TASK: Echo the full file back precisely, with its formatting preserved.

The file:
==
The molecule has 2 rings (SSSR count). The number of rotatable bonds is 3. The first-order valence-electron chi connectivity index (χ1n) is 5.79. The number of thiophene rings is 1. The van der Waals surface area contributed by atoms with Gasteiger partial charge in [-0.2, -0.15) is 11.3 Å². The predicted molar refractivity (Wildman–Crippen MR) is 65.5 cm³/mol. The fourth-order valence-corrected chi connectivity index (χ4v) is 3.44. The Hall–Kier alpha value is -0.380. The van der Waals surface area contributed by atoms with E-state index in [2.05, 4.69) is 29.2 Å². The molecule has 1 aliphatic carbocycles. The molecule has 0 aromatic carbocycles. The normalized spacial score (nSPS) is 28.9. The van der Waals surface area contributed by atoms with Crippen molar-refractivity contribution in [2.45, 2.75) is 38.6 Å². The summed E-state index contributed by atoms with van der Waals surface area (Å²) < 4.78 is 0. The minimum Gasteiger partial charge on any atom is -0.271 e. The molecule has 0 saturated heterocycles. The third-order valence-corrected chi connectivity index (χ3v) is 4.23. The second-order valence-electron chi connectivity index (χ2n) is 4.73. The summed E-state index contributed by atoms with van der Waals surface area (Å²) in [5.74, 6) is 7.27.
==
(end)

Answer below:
The molecule has 2 rings (SSSR count). The number of rotatable bonds is 3. The first-order valence-electron chi connectivity index (χ1n) is 5.79. The number of thiophene rings is 1. The van der Waals surface area contributed by atoms with Gasteiger partial charge in [-0.2, -0.15) is 11.3 Å². The predicted molar refractivity (Wildman–Crippen MR) is 65.5 cm³/mol. The fourth-order valence-corrected chi connectivity index (χ4v) is 3.44. The Hall–Kier alpha value is -0.380. The van der Waals surface area contributed by atoms with E-state index in [2.05, 4.69) is 29.2 Å². The molecule has 1 aliphatic carbocycles. The molecule has 0 aromatic carbocycles. The normalized spacial score (nSPS) is 28.9. The van der Waals surface area contributed by atoms with Crippen molar-refractivity contribution in [2.45, 2.75) is 38.6 Å². The summed E-state index contributed by atoms with van der Waals surface area (Å²) < 4.78 is 0. The minimum Gasteiger partial charge on any atom is -0.271 e. The molecule has 0 saturated heterocycles. The third-order valence-corrected chi connectivity index (χ3v) is 4.23. The second-order valence-electron chi connectivity index (χ2n) is 4.73. The summed E-state index contributed by atoms with van der Waals surface area (Å²) in [5.74, 6) is 7.27.